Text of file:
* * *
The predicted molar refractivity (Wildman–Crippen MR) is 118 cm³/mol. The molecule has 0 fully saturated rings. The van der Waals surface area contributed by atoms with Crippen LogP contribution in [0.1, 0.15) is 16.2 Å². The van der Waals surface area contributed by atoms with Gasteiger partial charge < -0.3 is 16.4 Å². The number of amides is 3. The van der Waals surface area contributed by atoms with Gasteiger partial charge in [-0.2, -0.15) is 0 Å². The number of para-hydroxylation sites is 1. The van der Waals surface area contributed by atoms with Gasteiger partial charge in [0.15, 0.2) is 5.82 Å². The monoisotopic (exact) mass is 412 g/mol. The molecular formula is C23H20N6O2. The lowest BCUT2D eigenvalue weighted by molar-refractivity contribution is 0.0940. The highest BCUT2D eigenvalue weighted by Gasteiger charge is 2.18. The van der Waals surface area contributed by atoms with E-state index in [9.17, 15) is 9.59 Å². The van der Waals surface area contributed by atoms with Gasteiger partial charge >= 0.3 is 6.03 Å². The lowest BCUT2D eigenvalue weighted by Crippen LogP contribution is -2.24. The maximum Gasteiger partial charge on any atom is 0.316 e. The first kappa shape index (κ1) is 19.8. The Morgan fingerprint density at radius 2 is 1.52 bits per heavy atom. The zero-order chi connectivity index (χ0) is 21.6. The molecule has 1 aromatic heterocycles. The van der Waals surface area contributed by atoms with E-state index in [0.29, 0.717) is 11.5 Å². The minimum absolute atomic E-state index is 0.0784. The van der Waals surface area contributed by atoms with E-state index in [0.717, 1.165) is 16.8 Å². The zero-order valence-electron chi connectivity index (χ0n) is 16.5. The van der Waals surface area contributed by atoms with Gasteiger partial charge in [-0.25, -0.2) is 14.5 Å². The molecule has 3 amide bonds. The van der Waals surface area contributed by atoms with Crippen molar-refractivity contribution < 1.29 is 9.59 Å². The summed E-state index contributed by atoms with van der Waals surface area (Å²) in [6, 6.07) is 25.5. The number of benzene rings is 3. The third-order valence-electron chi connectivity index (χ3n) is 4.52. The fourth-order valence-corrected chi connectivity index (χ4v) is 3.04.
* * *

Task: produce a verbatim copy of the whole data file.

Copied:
The predicted molar refractivity (Wildman–Crippen MR) is 118 cm³/mol. The molecule has 0 fully saturated rings. The van der Waals surface area contributed by atoms with Crippen LogP contribution in [0.1, 0.15) is 16.2 Å². The van der Waals surface area contributed by atoms with Gasteiger partial charge < -0.3 is 16.4 Å². The number of amides is 3. The van der Waals surface area contributed by atoms with Gasteiger partial charge in [-0.2, -0.15) is 0 Å². The number of para-hydroxylation sites is 1. The van der Waals surface area contributed by atoms with Gasteiger partial charge in [0.15, 0.2) is 5.82 Å². The monoisotopic (exact) mass is 412 g/mol. The molecular formula is C23H20N6O2. The lowest BCUT2D eigenvalue weighted by molar-refractivity contribution is 0.0940. The highest BCUT2D eigenvalue weighted by Gasteiger charge is 2.18. The van der Waals surface area contributed by atoms with E-state index in [9.17, 15) is 9.59 Å². The van der Waals surface area contributed by atoms with Gasteiger partial charge >= 0.3 is 6.03 Å². The lowest BCUT2D eigenvalue weighted by Crippen LogP contribution is -2.24. The maximum Gasteiger partial charge on any atom is 0.316 e. The first kappa shape index (κ1) is 19.8. The Morgan fingerprint density at radius 2 is 1.52 bits per heavy atom. The zero-order chi connectivity index (χ0) is 21.6. The molecule has 1 aromatic heterocycles. The van der Waals surface area contributed by atoms with E-state index in [0.29, 0.717) is 11.5 Å². The minimum absolute atomic E-state index is 0.0784. The van der Waals surface area contributed by atoms with E-state index in [0.717, 1.165) is 16.8 Å². The zero-order valence-electron chi connectivity index (χ0n) is 16.5. The van der Waals surface area contributed by atoms with Gasteiger partial charge in [-0.25, -0.2) is 14.5 Å². The molecule has 3 amide bonds. The van der Waals surface area contributed by atoms with Crippen molar-refractivity contribution < 1.29 is 9.59 Å². The summed E-state index contributed by atoms with van der Waals surface area (Å²) in [6, 6.07) is 25.5. The number of benzene rings is 3. The third-order valence-electron chi connectivity index (χ3n) is 4.52. The fourth-order valence-corrected chi connectivity index (χ4v) is 3.04.